Carnival Punks, Flannery O'Connor and How To Become a Schizophrenic: 10 Questions for Shannon Lucy



The artist in a Coney Island photobooth
  • The artist in a Coney Island photobooth
I've loved having Shannon Lucy as our CL artist this month. I got to dig into her work and the kind of stuff that inspires her, and the whole process was really inspiring for me, too. She's hilarious and extremely open, which comes across in her work. There's a real lack of irony there — she's extremely forthcoming about her ideas, her secret desires, her neuroses, which gives the art she creates a combination of vulnerability and strength.

Here, you'll find her answers to the 10 questions I've been asking all our CL artists. If you need a recap of her work, check out past posts about Shannon here, here and here. And stay tuned as we unveil July's artist of the month on Monday.

1. What's the last show that you saw?
The Bill Traylor exhibit that's up at the Frist. I love that he began drawing at the age of 82 and was extremely prolific — most of his compositions were created on discarded shirt cardboard and the backs of boxes. And when Charles Shannon offered him clean white paper, he refused it — he preferred the irregular shapes and said he found those more inspiring.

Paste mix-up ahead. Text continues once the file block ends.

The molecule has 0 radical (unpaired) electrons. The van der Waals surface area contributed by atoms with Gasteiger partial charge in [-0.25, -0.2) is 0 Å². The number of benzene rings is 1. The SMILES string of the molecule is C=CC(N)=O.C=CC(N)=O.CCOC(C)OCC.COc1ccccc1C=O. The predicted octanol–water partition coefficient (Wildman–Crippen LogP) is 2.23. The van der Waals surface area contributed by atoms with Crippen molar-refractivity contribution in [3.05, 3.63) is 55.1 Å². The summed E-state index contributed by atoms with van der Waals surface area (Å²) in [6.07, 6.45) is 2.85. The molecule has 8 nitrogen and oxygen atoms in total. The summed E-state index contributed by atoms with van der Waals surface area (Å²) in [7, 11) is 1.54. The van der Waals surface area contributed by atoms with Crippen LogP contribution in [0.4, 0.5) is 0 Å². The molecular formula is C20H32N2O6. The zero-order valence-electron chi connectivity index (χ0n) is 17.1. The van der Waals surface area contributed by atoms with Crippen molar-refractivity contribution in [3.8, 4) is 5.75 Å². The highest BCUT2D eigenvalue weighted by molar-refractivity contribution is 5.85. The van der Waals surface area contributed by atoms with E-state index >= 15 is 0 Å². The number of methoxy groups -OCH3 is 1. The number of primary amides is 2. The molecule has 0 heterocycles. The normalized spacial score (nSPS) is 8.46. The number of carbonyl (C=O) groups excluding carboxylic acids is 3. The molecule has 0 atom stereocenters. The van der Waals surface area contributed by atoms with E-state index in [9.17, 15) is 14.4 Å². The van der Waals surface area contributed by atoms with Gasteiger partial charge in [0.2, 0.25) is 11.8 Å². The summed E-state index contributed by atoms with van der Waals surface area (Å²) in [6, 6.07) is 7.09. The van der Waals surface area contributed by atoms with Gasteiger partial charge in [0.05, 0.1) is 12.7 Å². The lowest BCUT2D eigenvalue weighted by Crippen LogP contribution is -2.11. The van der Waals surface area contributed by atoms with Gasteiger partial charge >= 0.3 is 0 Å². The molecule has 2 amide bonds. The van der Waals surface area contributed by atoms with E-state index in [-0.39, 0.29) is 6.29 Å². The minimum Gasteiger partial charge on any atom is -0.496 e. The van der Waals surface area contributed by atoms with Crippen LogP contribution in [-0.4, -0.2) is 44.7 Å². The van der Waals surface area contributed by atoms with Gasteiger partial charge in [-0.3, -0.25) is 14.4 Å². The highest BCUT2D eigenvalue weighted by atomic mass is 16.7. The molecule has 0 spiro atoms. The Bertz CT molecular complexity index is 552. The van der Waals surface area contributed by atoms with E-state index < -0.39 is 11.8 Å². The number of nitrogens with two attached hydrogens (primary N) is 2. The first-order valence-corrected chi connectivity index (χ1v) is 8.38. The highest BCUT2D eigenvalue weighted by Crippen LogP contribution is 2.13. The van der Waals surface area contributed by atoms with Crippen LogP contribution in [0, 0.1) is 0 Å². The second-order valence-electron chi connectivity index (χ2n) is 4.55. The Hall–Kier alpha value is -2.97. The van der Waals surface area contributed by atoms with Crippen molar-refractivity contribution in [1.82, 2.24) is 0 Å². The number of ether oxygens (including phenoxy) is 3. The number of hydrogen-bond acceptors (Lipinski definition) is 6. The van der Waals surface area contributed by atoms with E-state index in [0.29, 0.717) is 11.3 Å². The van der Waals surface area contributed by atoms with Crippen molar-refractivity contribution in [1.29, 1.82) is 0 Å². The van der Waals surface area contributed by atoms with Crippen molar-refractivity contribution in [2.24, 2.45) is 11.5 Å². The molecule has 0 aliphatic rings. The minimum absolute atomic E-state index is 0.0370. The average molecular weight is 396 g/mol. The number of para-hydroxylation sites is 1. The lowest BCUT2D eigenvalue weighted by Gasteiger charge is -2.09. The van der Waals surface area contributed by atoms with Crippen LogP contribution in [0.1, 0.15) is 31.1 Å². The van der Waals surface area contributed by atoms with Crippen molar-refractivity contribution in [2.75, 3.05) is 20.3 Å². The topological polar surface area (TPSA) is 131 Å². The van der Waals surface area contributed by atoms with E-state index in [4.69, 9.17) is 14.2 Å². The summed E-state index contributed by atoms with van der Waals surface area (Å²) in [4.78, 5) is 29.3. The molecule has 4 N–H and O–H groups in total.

Carnival Punks from the Uncommon Objects exhibit
  • Carnival Punks from the 'Uncommon Objects' exhibit

2. What's the last show that surprised you? Why?
A show that surprised and intrigued and pleased me was Uncommon Objects/Personal Views, Collections of Rick Ege and John Foster at Sheldon Art Galleries in St. Louis. I love seeing into other people's collections. These are two private collections of found and folk art by underground and anonymous artists, con-men, former slaves, criminals and hobos. I love the strangeness of the brute carnival punks and the Lee Godie stuff. She was a self-proclaimed French Impressionist who was, for the most part, a homeless street artist in Chicago. I relate a lot to both Ege and Foster — they make no distinction between whether an object is created by an anonymous or a famous artist. Instead, they look for quality and meaning, and what Foster calls "objects of great mystery and design."
Untitled, Lee Godie
  • "Untitled," Lee Godie

3. What's your favorite place to see art in Nashville?